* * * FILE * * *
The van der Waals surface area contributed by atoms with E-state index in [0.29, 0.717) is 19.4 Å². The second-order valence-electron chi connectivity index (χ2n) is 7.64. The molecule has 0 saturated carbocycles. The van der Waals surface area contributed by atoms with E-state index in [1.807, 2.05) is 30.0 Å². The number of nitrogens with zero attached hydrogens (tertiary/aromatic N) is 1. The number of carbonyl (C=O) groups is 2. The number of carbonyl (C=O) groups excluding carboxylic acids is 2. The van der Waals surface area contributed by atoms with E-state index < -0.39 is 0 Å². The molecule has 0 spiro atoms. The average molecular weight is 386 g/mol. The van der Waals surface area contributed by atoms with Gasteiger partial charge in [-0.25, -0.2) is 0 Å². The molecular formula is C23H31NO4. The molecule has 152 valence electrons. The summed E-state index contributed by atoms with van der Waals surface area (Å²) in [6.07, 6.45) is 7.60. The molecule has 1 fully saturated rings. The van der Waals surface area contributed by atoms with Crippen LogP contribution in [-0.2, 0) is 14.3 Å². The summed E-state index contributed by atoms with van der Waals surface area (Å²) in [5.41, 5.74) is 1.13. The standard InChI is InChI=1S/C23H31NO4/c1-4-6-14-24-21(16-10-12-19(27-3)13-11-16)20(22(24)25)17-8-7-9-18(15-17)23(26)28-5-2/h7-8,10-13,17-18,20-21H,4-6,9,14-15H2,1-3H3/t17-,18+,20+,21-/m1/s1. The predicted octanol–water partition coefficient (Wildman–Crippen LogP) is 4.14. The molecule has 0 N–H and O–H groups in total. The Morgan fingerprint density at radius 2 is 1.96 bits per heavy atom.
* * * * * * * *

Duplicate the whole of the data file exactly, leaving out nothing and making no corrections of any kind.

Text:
The van der Waals surface area contributed by atoms with E-state index in [0.29, 0.717) is 19.4 Å². The second-order valence-electron chi connectivity index (χ2n) is 7.64. The molecule has 0 saturated carbocycles. The van der Waals surface area contributed by atoms with E-state index in [1.807, 2.05) is 30.0 Å². The number of nitrogens with zero attached hydrogens (tertiary/aromatic N) is 1. The number of carbonyl (C=O) groups is 2. The number of carbonyl (C=O) groups excluding carboxylic acids is 2. The van der Waals surface area contributed by atoms with E-state index < -0.39 is 0 Å². The molecule has 0 spiro atoms. The average molecular weight is 386 g/mol. The van der Waals surface area contributed by atoms with Gasteiger partial charge in [-0.25, -0.2) is 0 Å². The molecular formula is C23H31NO4. The molecule has 152 valence electrons. The summed E-state index contributed by atoms with van der Waals surface area (Å²) in [6.07, 6.45) is 7.60. The molecule has 1 fully saturated rings. The van der Waals surface area contributed by atoms with Crippen LogP contribution in [-0.2, 0) is 14.3 Å². The summed E-state index contributed by atoms with van der Waals surface area (Å²) in [5.41, 5.74) is 1.13. The standard InChI is InChI=1S/C23H31NO4/c1-4-6-14-24-21(16-10-12-19(27-3)13-11-16)20(22(24)25)17-8-7-9-18(15-17)23(26)28-5-2/h7-8,10-13,17-18,20-21H,4-6,9,14-15H2,1-3H3/t17-,18+,20+,21-/m1/s1. The predicted octanol–water partition coefficient (Wildman–Crippen LogP) is 4.14. The molecule has 0 N–H and O–H groups in total. The Morgan fingerprint density at radius 2 is 1.96 bits per heavy atom.